World - AP Latin America
Venezuela Chief Raps Bush on Iraq Deaths
1 hour, 47 minutes ago
By FABIOLA SANCHEZ, Associated Press Writer
CARACAS, Venezuela - President Bush is to blame for the death and violence that is going on in Iraq, said Venezuelan President Hugo Chavez, who is a fierce critic of the U.S. administration.
During a speech to commemorate his return to power in the wake of short-lived 2002 coup, the leftist Chavez also accused the Bush administration of playing a key role in the failed attempt to oust him.
"Whose is to blame for the violent that has been unleashed in Iraq in the last year? Is it Saddam Hussein? Is it those who they call Islamic fundamentalists? No, the blame for all those deaths has a name: George W. Bush," Chavez told a crowd of his supporters outside Miraflores Presidential Palace on Tuesday.
One of Latin America's most outspoken critics of alleged U.S. hegemony in world affairs, Chavez accused troops led by an "imperialist" government.
Chavez accused the Bush administration of participating in the April 2002 coup that produced his brief ouster.
"The government of Mr. Bush made the decision three years ago to overthrow the Venezuelan government, only to get the surprise of the century," said Chavez, a former paratroop commander who was elected in 1998 and re-elected to a six-year term in 2000.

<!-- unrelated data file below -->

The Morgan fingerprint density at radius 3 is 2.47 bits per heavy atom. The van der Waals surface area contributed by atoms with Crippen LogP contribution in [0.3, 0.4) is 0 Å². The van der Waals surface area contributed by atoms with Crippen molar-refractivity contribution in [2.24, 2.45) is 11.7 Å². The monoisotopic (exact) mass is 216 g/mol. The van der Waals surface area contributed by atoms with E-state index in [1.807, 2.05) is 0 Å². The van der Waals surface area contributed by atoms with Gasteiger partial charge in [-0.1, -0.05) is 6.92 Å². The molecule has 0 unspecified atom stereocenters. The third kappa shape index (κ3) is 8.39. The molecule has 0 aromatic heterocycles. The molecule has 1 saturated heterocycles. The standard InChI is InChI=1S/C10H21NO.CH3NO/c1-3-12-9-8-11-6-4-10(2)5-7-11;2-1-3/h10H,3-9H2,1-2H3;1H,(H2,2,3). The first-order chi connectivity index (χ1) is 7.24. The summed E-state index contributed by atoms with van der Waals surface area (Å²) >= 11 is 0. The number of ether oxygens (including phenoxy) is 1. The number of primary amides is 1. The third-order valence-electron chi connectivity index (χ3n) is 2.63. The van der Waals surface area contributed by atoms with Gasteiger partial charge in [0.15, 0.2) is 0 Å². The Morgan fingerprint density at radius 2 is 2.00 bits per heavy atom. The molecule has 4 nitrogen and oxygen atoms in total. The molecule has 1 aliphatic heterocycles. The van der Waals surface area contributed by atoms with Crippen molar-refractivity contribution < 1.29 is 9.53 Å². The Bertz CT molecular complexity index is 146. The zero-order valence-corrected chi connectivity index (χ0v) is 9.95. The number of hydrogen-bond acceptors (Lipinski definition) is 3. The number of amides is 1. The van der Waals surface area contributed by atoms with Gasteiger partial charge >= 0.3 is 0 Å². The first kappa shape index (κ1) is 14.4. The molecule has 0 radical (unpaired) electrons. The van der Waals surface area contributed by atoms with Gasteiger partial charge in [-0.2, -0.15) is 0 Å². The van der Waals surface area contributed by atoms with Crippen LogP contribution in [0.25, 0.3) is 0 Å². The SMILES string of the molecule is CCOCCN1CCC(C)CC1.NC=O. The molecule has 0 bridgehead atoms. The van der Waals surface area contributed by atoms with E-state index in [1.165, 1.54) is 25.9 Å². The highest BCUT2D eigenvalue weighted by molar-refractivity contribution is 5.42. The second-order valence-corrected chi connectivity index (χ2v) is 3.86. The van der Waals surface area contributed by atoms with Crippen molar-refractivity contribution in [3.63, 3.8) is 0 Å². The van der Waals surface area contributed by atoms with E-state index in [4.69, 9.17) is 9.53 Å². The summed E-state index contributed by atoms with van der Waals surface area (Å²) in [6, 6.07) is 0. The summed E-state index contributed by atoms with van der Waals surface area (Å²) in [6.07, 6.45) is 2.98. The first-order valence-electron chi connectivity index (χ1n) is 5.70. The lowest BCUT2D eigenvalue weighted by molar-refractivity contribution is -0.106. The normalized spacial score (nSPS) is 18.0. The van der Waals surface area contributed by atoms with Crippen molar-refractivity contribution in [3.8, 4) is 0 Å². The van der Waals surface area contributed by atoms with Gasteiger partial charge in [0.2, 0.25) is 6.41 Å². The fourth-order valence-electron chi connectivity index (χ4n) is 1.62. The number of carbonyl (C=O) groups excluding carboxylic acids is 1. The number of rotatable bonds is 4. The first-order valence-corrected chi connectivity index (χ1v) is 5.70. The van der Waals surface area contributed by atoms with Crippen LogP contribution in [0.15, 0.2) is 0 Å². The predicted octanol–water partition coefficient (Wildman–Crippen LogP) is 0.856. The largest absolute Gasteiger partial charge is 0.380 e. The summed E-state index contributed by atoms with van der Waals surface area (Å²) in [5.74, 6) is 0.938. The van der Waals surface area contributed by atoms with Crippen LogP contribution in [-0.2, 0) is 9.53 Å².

Venezuela's two highest ranking military commanders said earlier Tuesday they had evidence the U.S. participated in the rebellion two years ago.
The U.S. Embassy declined to comment on the allegations.
Chavez has repeatedly accused Washington of destabilizing this oil-rich South American country.
Diplomatic relations between Caracas and Washington suffered after the United States initially blamed Chavez for his own downfall during the coup, which was belatedly condemned by U.S officials.
U.S. officials deny Chavez's allegations of coup-plotting, arguing the Venezuelan leader is trying to draw public attention away from opposition efforts to unseat him through the recall.
The United States is wary of Chavez's increasingly close ties to Cuban leader Fidel Castro (news - web sites), as well as Chavez's criticism of U.S.-led efforts to establish a free trade zone stretching from Alaska to Argentina.
Chavez has defended his ties with the leaders of "rogue" nations, including Iraq's deposed Saddam Hussein and Zimbabwe's Robert Mugabe.